Obama pleases unions with labor relations appointments

By Alyssa Rosenberg

June 8, 2009

After a long stretch of vacancies at the Federal Labor Relations Authority, President Obama has begun to make appointments to fill empty positions, and federal employee unions say they are pleased with the president's choices.

On June 4, Obama announced the appointments of Ernie DuBester to be a member of FLRA and Julia Clark to be the agency's general counsel. The authority has had only two of its mandated three members since July 2008, when Dale Cabaniss, the former chairwoman, resigned. The general counsel position has been vacant for a similar length of time. President Obama appointed Carol Waller Pope acting chairman of FLRA in February.

FLRA is responsible for settling disputes under the 1978 Federal Service Labor-Management Relations Statute and resolving conflicts over the types of issues that can be negotiated between unions and agencies. But the authority cannot issue judgments of unfair labor practices or broker settlements without a general counsel, and some unions have expressed concern about cases that have gone unresolved during the past year.

"I look forward to [DuBester and Clark's] prompt confirmation and, among other steps, to their efforts to reduce sharply the long-standing backlog of pending FLRA cases," said National Treasury Employees Union president Colleen Kelley.

Both DuBester and Clark have extensive experience with federal labor law. Clark has worked for the International Federation of Professional and Technical Engineers for 20 years, and is currently the union's general counsel. She served on President Obama's transition team, where she was in charge of reviewing FLRA's operations. IFPTE Legislative Director Matt Biggs said the union would not comment on Clark's nomination until she was confirmed, but other labor leaders praised her.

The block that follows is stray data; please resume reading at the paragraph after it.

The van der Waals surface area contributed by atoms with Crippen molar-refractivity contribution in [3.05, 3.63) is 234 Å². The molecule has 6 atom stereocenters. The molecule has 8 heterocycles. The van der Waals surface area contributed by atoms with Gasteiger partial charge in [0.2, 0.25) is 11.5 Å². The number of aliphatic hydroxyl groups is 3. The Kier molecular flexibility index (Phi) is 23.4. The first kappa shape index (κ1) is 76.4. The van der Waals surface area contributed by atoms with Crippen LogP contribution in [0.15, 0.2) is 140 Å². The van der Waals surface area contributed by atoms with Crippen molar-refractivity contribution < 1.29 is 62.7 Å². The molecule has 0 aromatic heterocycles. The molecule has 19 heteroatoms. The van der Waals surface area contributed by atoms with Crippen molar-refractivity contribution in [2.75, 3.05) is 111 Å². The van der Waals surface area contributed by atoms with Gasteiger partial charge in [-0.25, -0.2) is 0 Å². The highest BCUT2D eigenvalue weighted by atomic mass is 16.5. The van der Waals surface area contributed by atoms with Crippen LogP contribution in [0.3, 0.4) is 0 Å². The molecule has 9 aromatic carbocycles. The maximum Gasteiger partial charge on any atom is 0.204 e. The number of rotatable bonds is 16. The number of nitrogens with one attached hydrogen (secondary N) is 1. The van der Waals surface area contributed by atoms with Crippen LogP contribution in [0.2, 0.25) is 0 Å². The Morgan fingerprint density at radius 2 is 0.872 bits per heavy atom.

"She has a keen legal mind and has extensive experience in labor, employment and election law," American Federation of Government Employees president John Gage said.

Management groups had less to say about Clark and DuBester. Todd Wells, a spokesman for the Federal Managers Association, said the group simply did not know enough about either nominee to comment. Officials at the Senior Executives Association did not respond to requests for comment Monday.

Clark played in an important role in IFPTE's efforts to organize a union at the Government Accountability Office. She represented the union in court proceedings to determine which employees were eligible to join the new local.

DuBester began his career at the National Labor Relations Board, where he was counsel to the chairman, and worked on issues related to interpretation of the National Labor Relations Act, which forms the basis for the Federal Labor-Management Relations Statute. He served as a counsel to the AFL-CIO for nine years, and later as a member and chairman of the National Mediation Board, which handles labor-management disputes in the railroad and airline industries.

Obama fired the Bush administration appointees to the Federal Service Impasses Panel, which resolves disputes between unions and agencies, in March, and has not appointed their replacements yet.

By Alyssa Rosenberg

June 8, 2009